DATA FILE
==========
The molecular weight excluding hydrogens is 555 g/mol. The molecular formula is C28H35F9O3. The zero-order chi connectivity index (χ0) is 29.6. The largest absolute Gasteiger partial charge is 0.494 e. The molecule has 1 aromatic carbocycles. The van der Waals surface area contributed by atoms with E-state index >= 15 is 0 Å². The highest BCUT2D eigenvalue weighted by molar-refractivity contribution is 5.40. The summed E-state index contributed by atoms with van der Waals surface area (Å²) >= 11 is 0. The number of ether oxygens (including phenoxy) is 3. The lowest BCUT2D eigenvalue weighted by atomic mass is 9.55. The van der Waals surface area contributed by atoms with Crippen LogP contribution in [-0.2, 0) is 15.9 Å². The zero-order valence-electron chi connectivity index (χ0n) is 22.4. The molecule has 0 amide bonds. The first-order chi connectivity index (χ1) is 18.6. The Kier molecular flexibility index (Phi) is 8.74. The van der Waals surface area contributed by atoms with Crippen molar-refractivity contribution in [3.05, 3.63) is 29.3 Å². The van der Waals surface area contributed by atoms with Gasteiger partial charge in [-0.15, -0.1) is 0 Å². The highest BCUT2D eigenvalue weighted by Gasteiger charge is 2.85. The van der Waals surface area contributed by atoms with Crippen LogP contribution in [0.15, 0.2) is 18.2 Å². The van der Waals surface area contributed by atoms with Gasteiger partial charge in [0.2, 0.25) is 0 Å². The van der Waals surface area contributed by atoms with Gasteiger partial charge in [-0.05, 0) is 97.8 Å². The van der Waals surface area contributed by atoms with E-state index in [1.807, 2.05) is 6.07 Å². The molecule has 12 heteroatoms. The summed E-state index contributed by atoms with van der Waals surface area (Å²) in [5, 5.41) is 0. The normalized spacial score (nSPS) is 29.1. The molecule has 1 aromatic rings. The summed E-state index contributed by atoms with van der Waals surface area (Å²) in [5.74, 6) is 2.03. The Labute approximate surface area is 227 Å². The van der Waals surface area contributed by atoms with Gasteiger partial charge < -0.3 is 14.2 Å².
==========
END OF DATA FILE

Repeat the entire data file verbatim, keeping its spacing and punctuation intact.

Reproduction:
The molecular weight excluding hydrogens is 555 g/mol. The molecular formula is C28H35F9O3. The zero-order chi connectivity index (χ0) is 29.6. The largest absolute Gasteiger partial charge is 0.494 e. The molecule has 1 aromatic carbocycles. The van der Waals surface area contributed by atoms with E-state index >= 15 is 0 Å². The highest BCUT2D eigenvalue weighted by molar-refractivity contribution is 5.40. The summed E-state index contributed by atoms with van der Waals surface area (Å²) >= 11 is 0. The number of ether oxygens (including phenoxy) is 3. The lowest BCUT2D eigenvalue weighted by atomic mass is 9.55. The van der Waals surface area contributed by atoms with Crippen LogP contribution in [-0.2, 0) is 15.9 Å². The zero-order valence-electron chi connectivity index (χ0n) is 22.4. The molecule has 0 amide bonds. The first-order chi connectivity index (χ1) is 18.6. The Kier molecular flexibility index (Phi) is 8.74. The van der Waals surface area contributed by atoms with Crippen molar-refractivity contribution in [3.05, 3.63) is 29.3 Å². The van der Waals surface area contributed by atoms with Gasteiger partial charge in [-0.15, -0.1) is 0 Å². The highest BCUT2D eigenvalue weighted by Gasteiger charge is 2.85. The van der Waals surface area contributed by atoms with Crippen LogP contribution in [0.15, 0.2) is 18.2 Å². The van der Waals surface area contributed by atoms with Gasteiger partial charge in [0.2, 0.25) is 0 Å². The van der Waals surface area contributed by atoms with Gasteiger partial charge in [-0.05, 0) is 97.8 Å². The van der Waals surface area contributed by atoms with E-state index in [1.807, 2.05) is 6.07 Å². The molecule has 12 heteroatoms. The summed E-state index contributed by atoms with van der Waals surface area (Å²) in [5, 5.41) is 0. The normalized spacial score (nSPS) is 29.1. The molecule has 1 aromatic rings. The summed E-state index contributed by atoms with van der Waals surface area (Å²) in [5.74, 6) is 2.03. The Labute approximate surface area is 227 Å². The van der Waals surface area contributed by atoms with Gasteiger partial charge < -0.3 is 14.2 Å².